A key focus of our development efforts here in Newsweaver is on code quality. Every line of code written or refactored must pass through various checks, both automated and manual, to ensure it meets our coding standards. We take a zero tolerance approach to issues flagged at any stage.
You may think that this is setting a very high standard, but it is our experience that adhering to this very quickly becomes the norm once you get used to the pride and peace of mind that can only come from not cutting any corners.
We practice Test Driven Development here in Newsweaver. Some of us are more traditional/rigid on this than others (in terms of writing tests first). The end result though is that all code coverage metrics must be met (over 90% coverage, both lines and branches). This figure does not tell you how effectively your code is tested rather, how your code is NOT tested. We use them to ensure that we haven’t overlooked (or purposely skipped!!) testing any sections of code.
We do not strive for 100% coverage, though we sometimes achieve it! ;-), due to diminishing returns and the tendency to write meaningless tests just to achieve that figure but we do find that aiming for the 90% mark means that any code of consequence is tested. It guides us to write clean code, with small clear methods and objects that make our code easily testable.
Once the logic is tested an army of linters and bug finders descend upon the code! These automated tools crawl over it, highlighting areas it deems suspicious or not adhering to accepted style guidelines. With the aid of these informative tools a developer, in particular one new to a particular language, immediately learns what is best practice and can apply it. From my point of view I was new to Scala and functional programming in general. Having wart remover (lovely name I know) go over my code was a real eye opener and helped me along the road to writing cleaner more functional code. Also being part of the build (and built into the IDE in most cases) means that, as you write the code, you are immediately fixing issues. Again positive habits are reinforced.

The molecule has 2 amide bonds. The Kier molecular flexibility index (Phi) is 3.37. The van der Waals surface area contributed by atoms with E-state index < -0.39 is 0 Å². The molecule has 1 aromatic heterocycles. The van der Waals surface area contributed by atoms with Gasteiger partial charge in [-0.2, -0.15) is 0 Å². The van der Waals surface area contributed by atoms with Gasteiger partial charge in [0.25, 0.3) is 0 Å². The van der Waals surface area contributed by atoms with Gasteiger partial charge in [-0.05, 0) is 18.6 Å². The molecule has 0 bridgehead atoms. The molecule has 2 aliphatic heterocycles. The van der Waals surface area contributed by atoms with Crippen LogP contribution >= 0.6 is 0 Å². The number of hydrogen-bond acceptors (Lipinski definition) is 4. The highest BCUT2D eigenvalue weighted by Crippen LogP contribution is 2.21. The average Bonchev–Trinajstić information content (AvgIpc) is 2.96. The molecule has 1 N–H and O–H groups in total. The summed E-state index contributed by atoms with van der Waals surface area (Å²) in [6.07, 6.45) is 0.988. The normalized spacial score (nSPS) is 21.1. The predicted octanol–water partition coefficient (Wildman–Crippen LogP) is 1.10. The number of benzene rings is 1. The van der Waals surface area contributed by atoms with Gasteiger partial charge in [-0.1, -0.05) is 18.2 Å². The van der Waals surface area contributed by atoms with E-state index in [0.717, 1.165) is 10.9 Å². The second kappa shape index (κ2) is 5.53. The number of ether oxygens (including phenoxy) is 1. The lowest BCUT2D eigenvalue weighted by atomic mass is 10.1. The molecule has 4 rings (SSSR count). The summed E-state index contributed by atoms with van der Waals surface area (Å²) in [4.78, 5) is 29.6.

We find a zero tolerance approach is very important here as when issues build up they counterintuitively become easier to ignore. One piece of red on a screen jumps out a lot more than a sea of red. Sometimes (very rarely) issues do arise that we must make exceptions for. In this case we discuss them as a team and once we are all happy we add the exception to the config file of the linter so it is on the record and doesn’t show up in future analysis.
Both code coverage and style checkers run as part of our builds so that developers can get immediate feedback on their progress. Once the local build passes (the build fails if the quality thresholds are not met) the developer is free to commit the code and our builds on Bamboo kick off further analysis of the code using SonarQube.
Sonar Quality Gates
SonarQube is a continuous inspection platform for managing your code quality. It provides coarse and fine-grained views of important code quality metrics allowing you to track them over time and gives the ability to drill down into individual issues. There really is nowhere to hide with it. As a team it is our clean code conscience.
As well as tracking code coverage and identifying style violations it also highlights smells like code complexity, code duplication and circular dependencies that should be tackled .